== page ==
The UN Refugee Agency (UNHCR) has warned over a looming humanitarian crisis in Afghanistan due to ongoing violence in the country.
An estimated 270,000 Afghans have been newly displaced inside the country since January 2021 – primarily due to insecurity and violence – bringing the total uprooted population to over 3.5 million.
UNHCR reported that the families forced to flee their homes in recent weeks cite the worsening security situation as the predominant reason for their flight.
In addition to ongoing fighting, displaced civilians have told UNHCR and partners of incidents of extortion by non-state armed groups and the presence of improvised explosive devices (IEDs) on major roads.
Many have reported interruptions to social services and a loss of income due to rising insecurity.
The number of civilian casualties has risen 29 percent during the first quarter of this year compared to 2020, according to UN Assistance Mission in Afghanistan, UNHCR says. An increasing proportion of women and children were among those targeted.
The needs of those who have had to flee suddenly are acute. UNHCR and partners, as part of a coordinated response, are assisting newly displaced Afghans with emergency shelter, food, health, water and sanitation support and cash assistance, despite challenges in accessing vulnerable groups.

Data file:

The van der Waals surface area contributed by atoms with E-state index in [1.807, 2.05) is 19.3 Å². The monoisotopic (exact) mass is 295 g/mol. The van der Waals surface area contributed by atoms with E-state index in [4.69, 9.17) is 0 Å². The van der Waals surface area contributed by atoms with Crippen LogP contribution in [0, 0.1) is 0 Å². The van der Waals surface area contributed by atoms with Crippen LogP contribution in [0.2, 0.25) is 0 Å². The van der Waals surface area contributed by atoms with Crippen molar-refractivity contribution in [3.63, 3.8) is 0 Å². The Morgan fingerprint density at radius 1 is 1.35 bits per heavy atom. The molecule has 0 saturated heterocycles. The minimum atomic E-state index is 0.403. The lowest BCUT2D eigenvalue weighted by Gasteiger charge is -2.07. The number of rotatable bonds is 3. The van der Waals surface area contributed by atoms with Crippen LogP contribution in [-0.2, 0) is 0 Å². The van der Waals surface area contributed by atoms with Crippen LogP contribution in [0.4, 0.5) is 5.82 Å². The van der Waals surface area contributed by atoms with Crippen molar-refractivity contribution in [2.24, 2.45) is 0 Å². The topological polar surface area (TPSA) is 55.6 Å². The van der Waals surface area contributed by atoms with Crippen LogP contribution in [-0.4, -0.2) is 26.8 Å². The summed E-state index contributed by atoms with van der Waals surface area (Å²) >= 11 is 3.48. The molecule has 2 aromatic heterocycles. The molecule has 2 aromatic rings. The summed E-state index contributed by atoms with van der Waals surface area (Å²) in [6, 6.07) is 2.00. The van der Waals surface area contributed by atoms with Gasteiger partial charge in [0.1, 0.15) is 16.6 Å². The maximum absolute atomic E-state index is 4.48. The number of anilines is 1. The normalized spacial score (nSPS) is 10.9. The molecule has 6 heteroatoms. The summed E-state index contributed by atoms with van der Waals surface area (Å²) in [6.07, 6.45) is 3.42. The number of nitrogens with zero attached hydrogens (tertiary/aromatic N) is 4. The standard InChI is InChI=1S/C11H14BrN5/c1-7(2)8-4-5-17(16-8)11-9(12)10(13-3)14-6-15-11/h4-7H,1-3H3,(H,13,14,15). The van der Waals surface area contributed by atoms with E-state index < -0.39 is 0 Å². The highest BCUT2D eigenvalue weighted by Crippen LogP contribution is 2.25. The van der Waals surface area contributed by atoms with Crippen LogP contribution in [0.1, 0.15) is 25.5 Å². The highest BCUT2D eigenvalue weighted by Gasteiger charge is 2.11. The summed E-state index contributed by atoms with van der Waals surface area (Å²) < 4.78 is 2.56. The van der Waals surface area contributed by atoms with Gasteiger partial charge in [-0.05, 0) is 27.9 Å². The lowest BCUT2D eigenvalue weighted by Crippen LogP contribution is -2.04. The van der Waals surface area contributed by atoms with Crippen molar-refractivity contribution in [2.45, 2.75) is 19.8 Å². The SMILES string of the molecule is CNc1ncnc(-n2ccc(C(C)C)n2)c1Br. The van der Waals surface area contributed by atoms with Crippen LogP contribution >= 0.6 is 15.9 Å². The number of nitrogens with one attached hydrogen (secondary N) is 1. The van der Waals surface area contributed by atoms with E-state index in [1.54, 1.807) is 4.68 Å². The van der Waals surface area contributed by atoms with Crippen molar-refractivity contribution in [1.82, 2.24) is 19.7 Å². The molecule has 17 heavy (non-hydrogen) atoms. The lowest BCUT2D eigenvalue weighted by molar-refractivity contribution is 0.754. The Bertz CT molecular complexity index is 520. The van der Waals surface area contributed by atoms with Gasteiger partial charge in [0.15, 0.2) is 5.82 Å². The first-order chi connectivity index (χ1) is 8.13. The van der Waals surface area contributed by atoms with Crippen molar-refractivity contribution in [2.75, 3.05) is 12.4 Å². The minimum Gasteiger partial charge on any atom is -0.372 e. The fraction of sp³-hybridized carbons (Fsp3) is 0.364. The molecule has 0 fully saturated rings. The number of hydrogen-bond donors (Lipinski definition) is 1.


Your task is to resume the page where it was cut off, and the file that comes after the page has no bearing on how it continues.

UNHCR says that the resilience of the Afghan people has been pushed to the limit by prolonged conflict, high levels of displacement, the impact of COVID-19, recurrent natural disasters, including drought, and deepening poverty. Some 65 per cent of the Afghan population – in and outside of Afghanistan – are children and young people.
A failure to reach a peace agreement in Afghanistan and stem the current violence will lead to further displacement within the country, as well as to neighbouring countries and beyond, the UN organization says.
Iran and Pakistan host nearly 90 percent of displaced Afghans - more than two million registered Afghan refugees in total, according to the UNHCR.
Both countries have granted access to territory and protection to Afghan refugees, along with health and educational services through national systems. Their hospitality and inclusive policies, spanning decades and generations, must not be taken for granted, it says.
UNHCR urges the international community to step up support to the Afghan government and people of Afghanistan and its neighbours at this critical moment, in a spirit of solidarity and burden-sharing.
UNHCR’s financial appeal for the Afghanistan situation (including operations for Afghan refugees in Pakistan and Iran) remains acutely underfunded, at only 43 percent of a total US$ 337 million required.
This comes as the Afghan government and the United Nations have assessed that Afghanistan needs $953 million for humanitarian assistance and $200 million to $250 million for development programs.
The assessment, called “Joint Humanitarian Appeal,” says that over 18 million people in Afghanistan are in need of humanitarian assistance due to conflicts, coronavirus and drought.
The United Nations and the Ministry of Finance asked international donors to provide the assistance.